I've been known to wear a hat or two. I once picked up the sobriquet, the Hat Man, after appearing on a TV show with a hat on. But I had a practical reason behind - or should I say beneath - that: the TV appearance was outdoors in Albany, New York, in the dead of winter, and it was cold. In fact, I have not understood the contemporary disparagement of hats simply because I find them so practical, not to mention stylish. Which is why the current clucking over disgraced lobbyist Jack Abramoff's hat is problematic.
For those who have had their heads in the sand - or their hats pulled down over their eyes - Abramoff is the former American lobbyist
There has been speculation that Abramoff was consciously trying to play the religion card by wearing his hat. I take the opposite stand. Few outside the Jewish community even realized the black fedora was code for religious Jew. If you didn't know, Orthodox Jews of all shades wear what I call a Model-T hat: available in any kind of style and shape, as long as it is black.
I think Abramoff wore the hat to avoid being seen in an even more Jewishly revealing black kippa. How else to explain a previous court appearance in a baseball cap? The hat was a plea for support from the Orthodox community, but was literally a cover-up for the non-Jewish world.
Nonetheless, even people who didn't get the Jewish reference should have been clever enough to catch the black hat image (He wore a black trenchcoat, too. Who is his image consultant, anyway?).
The Abramoff episode may set back the cause of hats just as they have been climbing out of a decades-long trough. Look at any photos from the 1930s or 1940s, and you will see that virtually all the men - and many of the women - wore hats both for practical and stylish reasons.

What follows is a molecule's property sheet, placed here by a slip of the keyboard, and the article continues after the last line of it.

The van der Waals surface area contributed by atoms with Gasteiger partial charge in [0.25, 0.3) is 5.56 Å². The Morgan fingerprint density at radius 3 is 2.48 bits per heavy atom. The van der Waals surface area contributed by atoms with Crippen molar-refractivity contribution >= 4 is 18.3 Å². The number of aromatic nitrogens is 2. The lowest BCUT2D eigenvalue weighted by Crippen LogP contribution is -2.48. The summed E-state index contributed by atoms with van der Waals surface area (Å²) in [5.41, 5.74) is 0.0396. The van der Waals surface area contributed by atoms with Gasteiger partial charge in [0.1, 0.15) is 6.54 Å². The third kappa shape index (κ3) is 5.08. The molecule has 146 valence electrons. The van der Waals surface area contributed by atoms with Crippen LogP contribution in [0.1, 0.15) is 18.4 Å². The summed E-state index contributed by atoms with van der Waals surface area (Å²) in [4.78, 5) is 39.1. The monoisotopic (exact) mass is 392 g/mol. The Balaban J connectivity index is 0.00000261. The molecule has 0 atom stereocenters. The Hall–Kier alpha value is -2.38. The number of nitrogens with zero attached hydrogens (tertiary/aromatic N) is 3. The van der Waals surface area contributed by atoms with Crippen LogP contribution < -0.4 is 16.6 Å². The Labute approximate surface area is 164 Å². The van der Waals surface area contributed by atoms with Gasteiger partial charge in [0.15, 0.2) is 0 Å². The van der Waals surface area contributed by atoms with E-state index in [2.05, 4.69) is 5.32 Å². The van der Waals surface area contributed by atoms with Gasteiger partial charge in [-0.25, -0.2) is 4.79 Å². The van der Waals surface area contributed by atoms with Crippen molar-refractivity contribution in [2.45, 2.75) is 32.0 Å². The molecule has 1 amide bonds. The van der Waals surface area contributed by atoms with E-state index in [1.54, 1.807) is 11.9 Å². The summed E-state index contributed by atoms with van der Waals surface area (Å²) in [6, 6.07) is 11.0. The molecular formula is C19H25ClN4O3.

My grandmother had a remarkable job in the 1920s: she traveled to New York regularly to memorize the stylish looks of women's hats in upscale department stores and then to design cheap knockoffs that then were manufactured in Brooklyn's sweatshop factories.
But the social upheavals of World War II brought about a more casual style, and John F. Kennedy's infamous hatless 1961 inaugural appearance in bitter Washington weather (JFK did have great hair, and a size 8 head that was hard to fit) just about did hats in.
Later in the 1960s and 1970s luxuriant hairdos (bouffants, Afros, shags and ponytails) made hats impractical. Only the Orthodox - men and women who kept their heads covered for modesty and piety - kept the hat business going during these uncovered times.
Hats have made something of a fashion comeback in recent years, albeit more frequently in the form of baseball-style caps and hip-hop stocking caps. A rash of head-covered men and women in recent films has had something of a positive effect, as well.
Nonetheless, a thoroughly unscientific review of the streets of New York City in recent days, as well as an ongoing review of the non-Orthodox world of Jerusalem and Tel Aviv, suggests to me hats are still a ways from dominating the majority of heads.
Now we hat wearers will have to suffer the opprobrium of being linked somehow to the black-hatted Abramoff, and the practice may suffer again.
I brought the same hat that made me the Hat Man in Albany to Jerusalem when we moved there six years ago.
And I joke that it is the only fedora in Jerusalem that isn't black. It's a practical, stylish and snazzy chapeau that performs essential functions. It keeps me warm in the winter, and the snap brim keeps the rain out of my hair, neck and eyes. I'm not giving it up even if the Abramoff scandal sets back the wearing of hats again.
Alan D. Abbey is the founding editor of Ynetnews.
His email is firstname.lastname@example.org